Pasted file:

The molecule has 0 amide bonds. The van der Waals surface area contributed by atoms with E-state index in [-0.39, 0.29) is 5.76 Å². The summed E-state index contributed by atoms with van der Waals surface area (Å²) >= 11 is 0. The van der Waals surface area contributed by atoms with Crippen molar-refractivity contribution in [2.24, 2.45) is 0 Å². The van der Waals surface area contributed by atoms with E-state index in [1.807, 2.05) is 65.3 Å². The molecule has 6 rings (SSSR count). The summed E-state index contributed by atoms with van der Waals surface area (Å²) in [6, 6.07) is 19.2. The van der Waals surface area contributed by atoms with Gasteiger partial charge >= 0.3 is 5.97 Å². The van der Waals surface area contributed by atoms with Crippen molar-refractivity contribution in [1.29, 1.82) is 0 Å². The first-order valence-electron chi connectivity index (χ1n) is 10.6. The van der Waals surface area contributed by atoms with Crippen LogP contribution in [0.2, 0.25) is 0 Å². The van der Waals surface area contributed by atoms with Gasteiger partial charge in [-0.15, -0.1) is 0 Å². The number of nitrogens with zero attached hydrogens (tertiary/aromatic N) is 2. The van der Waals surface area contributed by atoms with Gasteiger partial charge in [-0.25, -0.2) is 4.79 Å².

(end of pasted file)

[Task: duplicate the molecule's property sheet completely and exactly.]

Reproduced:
The molecule has 0 amide bonds. The van der Waals surface area contributed by atoms with E-state index in [-0.39, 0.29) is 5.76 Å². The summed E-state index contributed by atoms with van der Waals surface area (Å²) >= 11 is 0. The van der Waals surface area contributed by atoms with Crippen molar-refractivity contribution in [2.24, 2.45) is 0 Å². The van der Waals surface area contributed by atoms with E-state index in [1.807, 2.05) is 65.3 Å². The molecule has 6 rings (SSSR count). The summed E-state index contributed by atoms with van der Waals surface area (Å²) in [6, 6.07) is 19.2. The van der Waals surface area contributed by atoms with Gasteiger partial charge >= 0.3 is 5.97 Å². The van der Waals surface area contributed by atoms with Crippen molar-refractivity contribution in [1.29, 1.82) is 0 Å². The first-order valence-electron chi connectivity index (χ1n) is 10.6. The van der Waals surface area contributed by atoms with Crippen LogP contribution in [0.2, 0.25) is 0 Å². The van der Waals surface area contributed by atoms with Gasteiger partial charge in [-0.15, -0.1) is 0 Å². The number of nitrogens with zero attached hydrogens (tertiary/aromatic N) is 2. The van der Waals surface area contributed by atoms with Gasteiger partial charge in [-0.25, -0.2) is 4.79 Å².